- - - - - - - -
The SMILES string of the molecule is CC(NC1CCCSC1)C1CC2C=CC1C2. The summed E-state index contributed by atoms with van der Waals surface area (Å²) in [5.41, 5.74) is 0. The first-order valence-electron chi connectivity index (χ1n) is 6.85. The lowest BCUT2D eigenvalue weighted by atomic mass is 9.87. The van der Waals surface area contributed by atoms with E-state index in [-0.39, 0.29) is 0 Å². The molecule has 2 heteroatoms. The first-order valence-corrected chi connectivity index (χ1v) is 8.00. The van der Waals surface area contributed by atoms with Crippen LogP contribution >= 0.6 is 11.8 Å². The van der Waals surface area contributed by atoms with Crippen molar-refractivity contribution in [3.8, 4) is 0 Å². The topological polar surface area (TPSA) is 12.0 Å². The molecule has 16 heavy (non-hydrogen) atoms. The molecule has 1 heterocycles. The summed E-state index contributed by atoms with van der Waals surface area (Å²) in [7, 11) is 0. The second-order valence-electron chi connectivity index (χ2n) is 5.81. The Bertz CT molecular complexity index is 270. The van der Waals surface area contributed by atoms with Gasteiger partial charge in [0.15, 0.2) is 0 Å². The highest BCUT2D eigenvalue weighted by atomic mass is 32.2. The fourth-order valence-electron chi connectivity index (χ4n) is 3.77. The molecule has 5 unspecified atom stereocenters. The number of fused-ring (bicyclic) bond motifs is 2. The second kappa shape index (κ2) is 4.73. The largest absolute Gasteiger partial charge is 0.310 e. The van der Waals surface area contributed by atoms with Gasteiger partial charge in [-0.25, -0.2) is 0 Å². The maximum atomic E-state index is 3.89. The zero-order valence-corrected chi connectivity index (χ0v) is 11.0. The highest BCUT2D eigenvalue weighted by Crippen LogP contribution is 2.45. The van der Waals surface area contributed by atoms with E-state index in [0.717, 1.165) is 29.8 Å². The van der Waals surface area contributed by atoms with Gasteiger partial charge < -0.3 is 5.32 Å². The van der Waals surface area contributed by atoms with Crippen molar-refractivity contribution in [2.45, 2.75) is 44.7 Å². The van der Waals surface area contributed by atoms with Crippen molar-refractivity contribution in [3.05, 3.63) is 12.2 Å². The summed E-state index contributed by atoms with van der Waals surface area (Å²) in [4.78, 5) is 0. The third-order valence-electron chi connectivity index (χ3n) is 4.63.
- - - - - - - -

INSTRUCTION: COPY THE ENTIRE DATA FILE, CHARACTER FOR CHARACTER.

The SMILES string of the molecule is CC(NC1CCCSC1)C1CC2C=CC1C2. The summed E-state index contributed by atoms with van der Waals surface area (Å²) in [5.41, 5.74) is 0. The first-order valence-electron chi connectivity index (χ1n) is 6.85. The lowest BCUT2D eigenvalue weighted by atomic mass is 9.87. The van der Waals surface area contributed by atoms with E-state index in [-0.39, 0.29) is 0 Å². The molecule has 2 heteroatoms. The first-order valence-corrected chi connectivity index (χ1v) is 8.00. The van der Waals surface area contributed by atoms with Crippen LogP contribution >= 0.6 is 11.8 Å². The van der Waals surface area contributed by atoms with Crippen molar-refractivity contribution in [3.8, 4) is 0 Å². The topological polar surface area (TPSA) is 12.0 Å². The molecule has 16 heavy (non-hydrogen) atoms. The molecule has 1 heterocycles. The summed E-state index contributed by atoms with van der Waals surface area (Å²) in [7, 11) is 0. The second-order valence-electron chi connectivity index (χ2n) is 5.81. The Bertz CT molecular complexity index is 270. The van der Waals surface area contributed by atoms with Gasteiger partial charge in [0.15, 0.2) is 0 Å². The highest BCUT2D eigenvalue weighted by atomic mass is 32.2. The fourth-order valence-electron chi connectivity index (χ4n) is 3.77. The molecule has 5 unspecified atom stereocenters. The number of fused-ring (bicyclic) bond motifs is 2. The second kappa shape index (κ2) is 4.73. The largest absolute Gasteiger partial charge is 0.310 e. The van der Waals surface area contributed by atoms with Gasteiger partial charge in [-0.25, -0.2) is 0 Å². The maximum atomic E-state index is 3.89. The zero-order valence-corrected chi connectivity index (χ0v) is 11.0. The highest BCUT2D eigenvalue weighted by Crippen LogP contribution is 2.45. The van der Waals surface area contributed by atoms with E-state index in [0.717, 1.165) is 29.8 Å². The van der Waals surface area contributed by atoms with Gasteiger partial charge < -0.3 is 5.32 Å². The van der Waals surface area contributed by atoms with Crippen molar-refractivity contribution in [2.45, 2.75) is 44.7 Å². The van der Waals surface area contributed by atoms with Crippen molar-refractivity contribution in [3.05, 3.63) is 12.2 Å². The summed E-state index contributed by atoms with van der Waals surface area (Å²) in [4.78, 5) is 0. The third-order valence-electron chi connectivity index (χ3n) is 4.63.